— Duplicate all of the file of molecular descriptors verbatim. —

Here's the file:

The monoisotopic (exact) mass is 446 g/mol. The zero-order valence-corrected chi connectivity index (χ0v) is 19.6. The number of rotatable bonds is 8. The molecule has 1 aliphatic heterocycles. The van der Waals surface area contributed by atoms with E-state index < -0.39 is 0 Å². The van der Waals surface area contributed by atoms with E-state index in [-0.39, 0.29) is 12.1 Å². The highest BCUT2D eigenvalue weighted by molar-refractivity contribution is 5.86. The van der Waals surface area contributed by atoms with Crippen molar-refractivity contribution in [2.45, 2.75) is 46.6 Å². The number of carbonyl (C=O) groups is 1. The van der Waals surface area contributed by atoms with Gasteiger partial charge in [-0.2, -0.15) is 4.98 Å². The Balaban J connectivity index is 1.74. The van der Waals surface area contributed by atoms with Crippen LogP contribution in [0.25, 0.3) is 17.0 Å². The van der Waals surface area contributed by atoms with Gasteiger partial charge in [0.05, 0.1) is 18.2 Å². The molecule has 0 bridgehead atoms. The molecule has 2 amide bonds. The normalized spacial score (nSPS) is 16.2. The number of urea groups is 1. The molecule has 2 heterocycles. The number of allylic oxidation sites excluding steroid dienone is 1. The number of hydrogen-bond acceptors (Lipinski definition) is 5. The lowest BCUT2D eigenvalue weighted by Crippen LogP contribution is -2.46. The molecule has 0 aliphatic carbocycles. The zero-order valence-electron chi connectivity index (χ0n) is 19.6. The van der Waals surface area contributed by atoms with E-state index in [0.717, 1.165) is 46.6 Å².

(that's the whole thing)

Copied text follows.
The monoisotopic (exact) mass is 446 g/mol. The zero-order valence-corrected chi connectivity index (χ0v) is 19.6. The number of rotatable bonds is 8. The molecule has 1 aliphatic heterocycles. The van der Waals surface area contributed by atoms with E-state index < -0.39 is 0 Å². The van der Waals surface area contributed by atoms with E-state index in [-0.39, 0.29) is 12.1 Å². The highest BCUT2D eigenvalue weighted by molar-refractivity contribution is 5.86. The van der Waals surface area contributed by atoms with Crippen molar-refractivity contribution in [2.45, 2.75) is 46.6 Å². The number of carbonyl (C=O) groups is 1. The van der Waals surface area contributed by atoms with Gasteiger partial charge in [-0.2, -0.15) is 4.98 Å². The Balaban J connectivity index is 1.74. The van der Waals surface area contributed by atoms with Crippen LogP contribution in [0.25, 0.3) is 17.0 Å². The van der Waals surface area contributed by atoms with Gasteiger partial charge in [0.05, 0.1) is 18.2 Å². The molecule has 0 bridgehead atoms. The molecule has 2 amide bonds. The normalized spacial score (nSPS) is 16.2. The number of urea groups is 1. The molecule has 2 heterocycles. The number of allylic oxidation sites excluding steroid dienone is 1. The number of hydrogen-bond acceptors (Lipinski definition) is 5. The lowest BCUT2D eigenvalue weighted by Crippen LogP contribution is -2.46. The molecule has 0 aliphatic carbocycles. The zero-order valence-electron chi connectivity index (χ0n) is 19.6. The van der Waals surface area contributed by atoms with E-state index in [0.717, 1.165) is 46.6 Å².